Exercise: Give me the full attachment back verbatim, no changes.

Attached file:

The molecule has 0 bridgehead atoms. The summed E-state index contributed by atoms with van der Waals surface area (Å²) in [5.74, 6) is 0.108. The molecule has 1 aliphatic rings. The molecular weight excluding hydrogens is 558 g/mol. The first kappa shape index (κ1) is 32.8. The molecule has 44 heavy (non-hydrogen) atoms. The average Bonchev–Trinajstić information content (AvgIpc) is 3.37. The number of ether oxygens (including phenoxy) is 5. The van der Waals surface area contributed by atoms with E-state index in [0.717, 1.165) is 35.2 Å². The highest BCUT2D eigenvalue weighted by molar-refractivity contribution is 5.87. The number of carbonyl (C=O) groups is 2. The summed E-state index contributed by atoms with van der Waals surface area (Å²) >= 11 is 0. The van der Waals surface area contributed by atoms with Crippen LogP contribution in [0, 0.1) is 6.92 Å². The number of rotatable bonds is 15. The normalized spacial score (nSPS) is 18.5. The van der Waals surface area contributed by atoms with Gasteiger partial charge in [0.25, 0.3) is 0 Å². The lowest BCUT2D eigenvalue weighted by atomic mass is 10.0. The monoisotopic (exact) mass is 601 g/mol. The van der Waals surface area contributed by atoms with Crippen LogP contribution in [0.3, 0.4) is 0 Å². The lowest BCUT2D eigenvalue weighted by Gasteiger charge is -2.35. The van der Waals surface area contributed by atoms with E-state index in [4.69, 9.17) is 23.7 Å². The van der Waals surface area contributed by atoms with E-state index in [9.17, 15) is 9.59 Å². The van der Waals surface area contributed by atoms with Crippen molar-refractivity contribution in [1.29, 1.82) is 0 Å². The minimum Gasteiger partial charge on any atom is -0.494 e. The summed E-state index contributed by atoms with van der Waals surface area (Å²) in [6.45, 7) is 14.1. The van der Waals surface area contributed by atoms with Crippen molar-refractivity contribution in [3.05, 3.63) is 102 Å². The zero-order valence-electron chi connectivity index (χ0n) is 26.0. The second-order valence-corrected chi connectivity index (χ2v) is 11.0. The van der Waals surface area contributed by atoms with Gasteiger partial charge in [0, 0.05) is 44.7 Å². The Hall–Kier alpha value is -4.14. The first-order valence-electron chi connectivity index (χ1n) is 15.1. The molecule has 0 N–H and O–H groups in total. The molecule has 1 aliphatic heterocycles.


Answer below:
The molecule has 0 bridgehead atoms. The summed E-state index contributed by atoms with van der Waals surface area (Å²) in [5.74, 6) is 0.108. The molecule has 1 aliphatic rings. The molecular weight excluding hydrogens is 558 g/mol. The first kappa shape index (κ1) is 32.8. The molecule has 44 heavy (non-hydrogen) atoms. The average Bonchev–Trinajstić information content (AvgIpc) is 3.37. The number of ether oxygens (including phenoxy) is 5. The van der Waals surface area contributed by atoms with E-state index in [0.717, 1.165) is 35.2 Å². The highest BCUT2D eigenvalue weighted by molar-refractivity contribution is 5.87. The number of carbonyl (C=O) groups is 2. The summed E-state index contributed by atoms with van der Waals surface area (Å²) >= 11 is 0. The van der Waals surface area contributed by atoms with Crippen LogP contribution in [0, 0.1) is 6.92 Å². The number of rotatable bonds is 15. The normalized spacial score (nSPS) is 18.5. The van der Waals surface area contributed by atoms with Gasteiger partial charge in [0.25, 0.3) is 0 Å². The lowest BCUT2D eigenvalue weighted by atomic mass is 10.0. The monoisotopic (exact) mass is 601 g/mol. The van der Waals surface area contributed by atoms with Crippen LogP contribution in [0.3, 0.4) is 0 Å². The lowest BCUT2D eigenvalue weighted by Gasteiger charge is -2.35. The van der Waals surface area contributed by atoms with E-state index in [4.69, 9.17) is 23.7 Å². The van der Waals surface area contributed by atoms with E-state index in [9.17, 15) is 9.59 Å². The van der Waals surface area contributed by atoms with Crippen molar-refractivity contribution in [1.29, 1.82) is 0 Å². The minimum Gasteiger partial charge on any atom is -0.494 e. The summed E-state index contributed by atoms with van der Waals surface area (Å²) in [6.45, 7) is 14.1. The van der Waals surface area contributed by atoms with Crippen molar-refractivity contribution in [3.05, 3.63) is 102 Å². The zero-order valence-electron chi connectivity index (χ0n) is 26.0. The second-order valence-corrected chi connectivity index (χ2v) is 11.0. The van der Waals surface area contributed by atoms with Gasteiger partial charge in [0, 0.05) is 44.7 Å². The Hall–Kier alpha value is -4.14. The first-order valence-electron chi connectivity index (χ1n) is 15.1. The molecule has 0 N–H and O–H groups in total. The molecule has 1 aliphatic heterocycles.